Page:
Guilty until further notice
IN THE PAST FEW WEEKS, I've read a stellar novel, an amazingly detailed investigative piece, and now a shattering memoir about what happens when the machinery of fighting terrorism grinds innocents into victims. This subject is at the heart of Theatre Conspiracy's new play, Foreign Radical.
The memoir is Mohamedou Oulf Slahi's Guantanamo Diary. He's still incarcerated after eight years of interrogation and torture, with no evidence against him. His handwritten, redacted manuscript is heartbreaking. The book's publication is a remarkable story in itself and The Guardian gives the story an impressive multimedia treatment with audio excerpts and animation read by artists such as Benedict Cumberbatch.
The Beautiful West & The Beloved of God is playwright/director Michael Springate's first novel. Set in Montreal, Cairo and Alexandria, it's the story of a young Egyptian Canadian who becomes "a nexus to terrorism" through circumstance — and the tragic fallout for him, his lover, family, friends and would-be business associates. Poetic, dramatic and told with great warmth, I tore right through it, wishing it wouldn't end or ended differently, although it had the perfect ending.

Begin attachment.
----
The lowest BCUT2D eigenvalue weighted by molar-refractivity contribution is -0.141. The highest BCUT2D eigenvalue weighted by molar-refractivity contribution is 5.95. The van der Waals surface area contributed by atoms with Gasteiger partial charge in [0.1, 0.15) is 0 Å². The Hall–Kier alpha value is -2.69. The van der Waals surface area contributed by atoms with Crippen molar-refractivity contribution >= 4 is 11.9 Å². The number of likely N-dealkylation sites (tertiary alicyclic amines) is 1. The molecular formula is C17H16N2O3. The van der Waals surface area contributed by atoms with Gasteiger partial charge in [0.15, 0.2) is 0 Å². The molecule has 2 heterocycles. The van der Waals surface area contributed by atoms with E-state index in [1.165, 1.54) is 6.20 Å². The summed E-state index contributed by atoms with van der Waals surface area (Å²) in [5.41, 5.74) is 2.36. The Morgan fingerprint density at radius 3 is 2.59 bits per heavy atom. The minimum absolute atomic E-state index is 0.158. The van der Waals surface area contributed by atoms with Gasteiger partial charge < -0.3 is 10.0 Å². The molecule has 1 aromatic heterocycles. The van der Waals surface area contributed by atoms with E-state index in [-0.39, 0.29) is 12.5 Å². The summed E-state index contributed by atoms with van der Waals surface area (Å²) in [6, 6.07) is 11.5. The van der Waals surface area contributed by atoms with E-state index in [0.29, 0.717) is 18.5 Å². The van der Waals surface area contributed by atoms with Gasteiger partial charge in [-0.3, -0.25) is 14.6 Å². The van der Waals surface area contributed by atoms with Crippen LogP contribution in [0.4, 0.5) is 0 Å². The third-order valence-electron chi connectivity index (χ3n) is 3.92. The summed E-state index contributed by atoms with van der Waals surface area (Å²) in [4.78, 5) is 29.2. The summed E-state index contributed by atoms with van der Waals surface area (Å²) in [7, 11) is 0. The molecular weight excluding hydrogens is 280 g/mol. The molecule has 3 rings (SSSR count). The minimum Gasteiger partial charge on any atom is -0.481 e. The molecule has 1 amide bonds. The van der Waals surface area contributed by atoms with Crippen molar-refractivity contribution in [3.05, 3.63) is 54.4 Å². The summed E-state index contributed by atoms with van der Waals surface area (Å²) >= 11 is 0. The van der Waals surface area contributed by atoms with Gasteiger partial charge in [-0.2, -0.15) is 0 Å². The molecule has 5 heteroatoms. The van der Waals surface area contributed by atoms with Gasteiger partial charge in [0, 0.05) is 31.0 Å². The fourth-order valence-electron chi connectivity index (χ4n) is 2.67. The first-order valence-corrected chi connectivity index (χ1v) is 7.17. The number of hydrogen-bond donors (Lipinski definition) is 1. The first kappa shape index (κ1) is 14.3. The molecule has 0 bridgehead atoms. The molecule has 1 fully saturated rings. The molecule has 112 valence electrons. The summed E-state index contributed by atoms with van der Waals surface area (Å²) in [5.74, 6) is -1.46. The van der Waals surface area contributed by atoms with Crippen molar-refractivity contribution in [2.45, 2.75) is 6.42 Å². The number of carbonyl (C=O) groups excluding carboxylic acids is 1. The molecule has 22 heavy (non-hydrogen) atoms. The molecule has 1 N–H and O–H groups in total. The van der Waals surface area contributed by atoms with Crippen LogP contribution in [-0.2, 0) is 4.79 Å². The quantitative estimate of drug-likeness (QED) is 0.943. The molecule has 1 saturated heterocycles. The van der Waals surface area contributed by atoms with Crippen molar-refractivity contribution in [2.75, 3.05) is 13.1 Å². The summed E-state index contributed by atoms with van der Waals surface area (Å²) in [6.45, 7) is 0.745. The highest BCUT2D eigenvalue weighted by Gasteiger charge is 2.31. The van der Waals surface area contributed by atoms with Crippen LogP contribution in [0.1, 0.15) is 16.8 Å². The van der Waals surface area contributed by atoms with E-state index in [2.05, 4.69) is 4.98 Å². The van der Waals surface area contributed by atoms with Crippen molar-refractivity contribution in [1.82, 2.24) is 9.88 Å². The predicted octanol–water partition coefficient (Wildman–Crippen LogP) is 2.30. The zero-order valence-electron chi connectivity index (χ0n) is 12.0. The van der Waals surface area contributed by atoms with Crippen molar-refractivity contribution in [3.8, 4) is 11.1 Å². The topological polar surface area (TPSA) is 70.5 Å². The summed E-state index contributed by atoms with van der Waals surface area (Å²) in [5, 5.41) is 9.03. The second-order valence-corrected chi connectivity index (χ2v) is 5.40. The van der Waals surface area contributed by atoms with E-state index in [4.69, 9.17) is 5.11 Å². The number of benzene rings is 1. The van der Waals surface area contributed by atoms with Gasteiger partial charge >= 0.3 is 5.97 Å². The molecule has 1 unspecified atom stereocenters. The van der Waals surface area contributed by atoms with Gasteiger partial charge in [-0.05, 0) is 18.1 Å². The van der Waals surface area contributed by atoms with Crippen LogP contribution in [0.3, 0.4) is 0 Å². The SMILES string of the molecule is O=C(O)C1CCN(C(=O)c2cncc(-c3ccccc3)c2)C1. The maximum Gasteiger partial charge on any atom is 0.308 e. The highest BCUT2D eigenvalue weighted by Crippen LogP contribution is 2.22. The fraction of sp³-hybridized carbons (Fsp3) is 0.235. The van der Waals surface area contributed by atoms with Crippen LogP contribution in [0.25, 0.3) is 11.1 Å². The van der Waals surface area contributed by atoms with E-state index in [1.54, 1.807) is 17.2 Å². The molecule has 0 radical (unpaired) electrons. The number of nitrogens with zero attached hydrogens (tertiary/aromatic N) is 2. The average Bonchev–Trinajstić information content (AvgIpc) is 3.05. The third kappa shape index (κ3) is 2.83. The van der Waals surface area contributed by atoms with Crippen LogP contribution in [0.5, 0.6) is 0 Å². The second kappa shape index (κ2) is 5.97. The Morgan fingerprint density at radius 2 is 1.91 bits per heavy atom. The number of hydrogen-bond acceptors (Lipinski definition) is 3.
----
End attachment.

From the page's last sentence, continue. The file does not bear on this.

Also still incarcerated is Basaaly Moalin, the one person actually convicted of a terrorism-related crime with the help of the U.S.'s sweeping NSA surveillance program. The evidence is pretty shaky and largely the product of shifting ground in wartorn Somalia. Through Moalin's story, New Yorker writer Mattathias Schwartz dismembers the U.S. officials' often-repeated claim that the program has foiled some 50 terrorist plots and makes a convincing case that police work, rather than a data storm, is the answer in fighting terrorism.
These stories resonate with each other in multiple ways and add to an important body of literature that questions any government's knee-jerk manoeuvres for more surveillance in the wake of events like the shooting at Parliament Hill and the Charlie Hebdo massacre.
— Tim Carlson
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Foreign Radical will be developed further as part of an Interdisciplinary Residency at the Banff Centre for the Arts in February and will open at The Cultch in Vancouver in April.